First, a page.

We insisted that the country should be told ere the election what ground the ministry took and were prepared to stand by on the ecclesiastical questions, and we urged on the electors the absolute necessity of their knowing this ere giving their votes. The combination papers denounced us for asking their principles, called us traitor, and cried “Peace, peace,” but not one word of explanation was obtained.
All this added force to our fears and suspicions; but the danger of division in the
ranks stared us in the face on the eve of an election, and we saw it our duty to support cordially all the reform candidates in the field, with the exception of the ministers, and to endeavour to force them into declarations on the vital questions from which they could not afterwards retract.
Later in the year 1851, he published the series of letters addressed to Mr. Hincks, already quoted from. In the first letter, the following arraignment of ministers was presented : “At last election (1847) the “ reform party occupied a noble position. The country had long “groaned underan irresponsible system of government, from which the “ most grave abuses had resulted. The reformers promised to replace “ that system by one of strict accountability to the people. They “enunciated that the ministry, for the time being, are responsible for “the executive administration of public affairs—that it is the duty “ of the ministry to take in hand and carry out all great legislative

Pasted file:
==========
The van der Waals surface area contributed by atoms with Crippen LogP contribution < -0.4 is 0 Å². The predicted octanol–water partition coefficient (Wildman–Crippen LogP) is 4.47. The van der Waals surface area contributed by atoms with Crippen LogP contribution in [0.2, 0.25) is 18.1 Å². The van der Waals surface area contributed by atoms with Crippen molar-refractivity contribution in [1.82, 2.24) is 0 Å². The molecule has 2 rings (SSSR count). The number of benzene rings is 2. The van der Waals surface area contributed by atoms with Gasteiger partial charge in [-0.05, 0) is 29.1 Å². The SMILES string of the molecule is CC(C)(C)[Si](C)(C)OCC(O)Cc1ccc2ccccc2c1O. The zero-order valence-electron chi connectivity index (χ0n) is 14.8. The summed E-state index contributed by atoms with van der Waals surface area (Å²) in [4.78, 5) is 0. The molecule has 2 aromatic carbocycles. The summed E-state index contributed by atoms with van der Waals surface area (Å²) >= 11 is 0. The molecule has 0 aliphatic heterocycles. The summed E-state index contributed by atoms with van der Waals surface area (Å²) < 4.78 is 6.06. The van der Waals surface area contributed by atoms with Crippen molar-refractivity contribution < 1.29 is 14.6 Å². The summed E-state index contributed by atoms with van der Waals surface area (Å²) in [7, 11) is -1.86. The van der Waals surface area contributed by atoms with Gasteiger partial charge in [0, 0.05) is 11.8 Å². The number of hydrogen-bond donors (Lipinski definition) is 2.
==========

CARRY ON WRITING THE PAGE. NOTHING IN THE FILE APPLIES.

measures affecting the body politic-and that when they fail to carry any such measures through Parliament, or when the opposition carries any vital measure not by them deemed to be demanded by the neces“sities of the country, it is their duty to resign office and transfer the “reins of government to other hands ; and by this rule they promised “ to be guided. The country had long suffered from a most iniquitous " and injurious system of class legislation and executive favouritism, " and especially so in matters of a sectarian character. The reformers